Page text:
Inspiring and progressing: Findings from the WiW conference and awards

Paul Hill reports from the annual WiW conference and inaugural Star Awards

Four women, alongside one wholesaler, have won the first Women in Wholesale (WiW)
Star Awards.

The prizes were handed to winners at a fourth conference for the initiative, which saw more than 200 delegates gather in central London. Sue Mann, group marketing manager at JW Filshill, whose video campaign for National Women’s Day was described by judges as a “brilliant initiative”, won Best Newcomer of the Year.

Ramsden International’s operations manager, Leanne Parkin, won Inclusive Manager of the Year, in particular for her revamp of her company’s sales system. Judges also noted: “She is a problem solver – buying a one-handed keyboard to support a staff member with a wrist injury is truly proactive.”

Castell Howell’s sales and marketing director, Kathryn Jones, scooped the Woman of the Year award, with judges commenting that her work, in particular her mentoring of women, needs to be seen and heard in the industry. “She’s invested a lot of time and money into training and development, such as her work with young farmers and secondary schools.”

Pricecheck’s managing director, Debbie Harrison, came away with Leader of the Year. Described as “in a league of her own”, she has worked to raise the visibility of wholesale as well as push new boundaries within her business. “The fact that her apprentices want to stay and work at Pricecheck goes to show they are making wholesale attractive and exciting,” judges said.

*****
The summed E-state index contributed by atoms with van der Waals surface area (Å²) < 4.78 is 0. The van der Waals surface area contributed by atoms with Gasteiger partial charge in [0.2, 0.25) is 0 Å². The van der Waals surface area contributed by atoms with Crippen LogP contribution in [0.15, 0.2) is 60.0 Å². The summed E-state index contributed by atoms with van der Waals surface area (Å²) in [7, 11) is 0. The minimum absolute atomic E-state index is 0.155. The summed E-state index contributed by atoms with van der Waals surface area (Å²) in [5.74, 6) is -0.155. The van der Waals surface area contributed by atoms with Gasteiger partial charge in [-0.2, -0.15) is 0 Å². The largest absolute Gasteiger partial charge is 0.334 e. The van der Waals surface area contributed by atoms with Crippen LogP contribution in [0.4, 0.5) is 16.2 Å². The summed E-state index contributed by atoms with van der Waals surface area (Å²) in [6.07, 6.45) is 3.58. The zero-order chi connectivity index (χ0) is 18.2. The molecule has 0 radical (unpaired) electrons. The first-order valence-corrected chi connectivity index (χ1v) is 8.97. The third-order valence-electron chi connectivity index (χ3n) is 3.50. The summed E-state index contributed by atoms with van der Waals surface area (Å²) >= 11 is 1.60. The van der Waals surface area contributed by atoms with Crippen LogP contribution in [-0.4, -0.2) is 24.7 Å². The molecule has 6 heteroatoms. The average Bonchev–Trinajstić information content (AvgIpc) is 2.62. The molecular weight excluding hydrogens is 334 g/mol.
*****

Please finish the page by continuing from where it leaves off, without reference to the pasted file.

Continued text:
Finally, JJ Foodservice came away with Best Initiative to Attract and Retain Talent. Its Women in the Warehouse campaign was described as “an industry first” alongside praise for its Family Reward Scheme, which gives employees big discounts on popular high street brands.

This year’s conference centred on boosting personal and business performance,
and included a diverse range of speakers and panel discussions.

Budweiser Brewing Group UK&I sales director for convenience and wholesale Jessica Markowski emphasised that people are the drinks giant’s most important asset, also pointing out that 50% of the leadership team are now women who have each got to the position on merit.

Changing sector attitudes since the WiW initiative launched were then highlighted by Laura Joyce, client manager at HIM & MCA insight, who partnered with WiW to reveal exclusive research. Findings showed that while flexible working has been embraced by the sector compared to 2017, a lack of respect at work is still seen as an issue. Fifty-three per cent of women also stressed the need for better career development.

Central England Co-op chief executive officer and former Spar managing director Debbie Robinson then described her 25-year career journey. She also shared her passion for social justice initiatives such as Co-op’s work with Fareshare to provide holiday-time meals to children. “We need to be constantly relevant, inclusive and diverse,” she said.

In two panel sessions, the first chaired by the FWD’s James Bielby and the second by the ACS’s James Lowman, eight industry representatives exchanged tips. These included pieces of advice such as to set realistic and manageable goals over short periods, the creation of personal development plans with line mangers, and taking time to strategise every single meeting and action within your work, regardless of how important it may be.

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Paul Hill is the Editor of Better Wholesaling. He can be found on Twitter at @BW_PaulHill, or contacted via and 07960935659.


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